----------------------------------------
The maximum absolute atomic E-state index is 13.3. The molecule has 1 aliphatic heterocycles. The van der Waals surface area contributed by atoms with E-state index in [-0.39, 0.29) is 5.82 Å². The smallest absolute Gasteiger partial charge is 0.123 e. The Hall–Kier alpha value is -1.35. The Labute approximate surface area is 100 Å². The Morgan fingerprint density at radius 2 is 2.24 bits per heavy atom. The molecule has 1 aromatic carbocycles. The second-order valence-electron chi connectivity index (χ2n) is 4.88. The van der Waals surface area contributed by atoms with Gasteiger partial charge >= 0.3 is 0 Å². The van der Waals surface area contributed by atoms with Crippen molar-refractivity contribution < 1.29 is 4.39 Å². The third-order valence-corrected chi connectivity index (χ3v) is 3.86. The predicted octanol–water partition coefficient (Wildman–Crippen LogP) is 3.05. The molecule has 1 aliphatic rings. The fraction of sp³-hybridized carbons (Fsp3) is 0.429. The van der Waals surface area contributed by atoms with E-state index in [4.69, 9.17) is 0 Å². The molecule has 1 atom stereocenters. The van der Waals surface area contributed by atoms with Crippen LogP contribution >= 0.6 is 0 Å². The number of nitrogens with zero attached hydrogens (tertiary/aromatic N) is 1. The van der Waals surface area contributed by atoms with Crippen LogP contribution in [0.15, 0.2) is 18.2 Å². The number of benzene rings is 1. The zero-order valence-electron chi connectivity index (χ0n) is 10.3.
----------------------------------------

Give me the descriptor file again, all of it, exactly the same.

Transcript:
The maximum absolute atomic E-state index is 13.3. The molecule has 1 aliphatic heterocycles. The van der Waals surface area contributed by atoms with E-state index in [-0.39, 0.29) is 5.82 Å². The smallest absolute Gasteiger partial charge is 0.123 e. The Hall–Kier alpha value is -1.35. The Labute approximate surface area is 100 Å². The Morgan fingerprint density at radius 2 is 2.24 bits per heavy atom. The molecule has 1 aromatic carbocycles. The second-order valence-electron chi connectivity index (χ2n) is 4.88. The van der Waals surface area contributed by atoms with Gasteiger partial charge >= 0.3 is 0 Å². The van der Waals surface area contributed by atoms with Crippen molar-refractivity contribution < 1.29 is 4.39 Å². The third-order valence-corrected chi connectivity index (χ3v) is 3.86. The predicted octanol–water partition coefficient (Wildman–Crippen LogP) is 3.05. The molecule has 1 aliphatic rings. The fraction of sp³-hybridized carbons (Fsp3) is 0.429. The van der Waals surface area contributed by atoms with E-state index in [4.69, 9.17) is 0 Å². The molecule has 1 atom stereocenters. The van der Waals surface area contributed by atoms with Crippen LogP contribution >= 0.6 is 0 Å². The number of nitrogens with zero attached hydrogens (tertiary/aromatic N) is 1. The van der Waals surface area contributed by atoms with Crippen LogP contribution in [0.15, 0.2) is 18.2 Å². The number of benzene rings is 1. The zero-order valence-electron chi connectivity index (χ0n) is 10.3.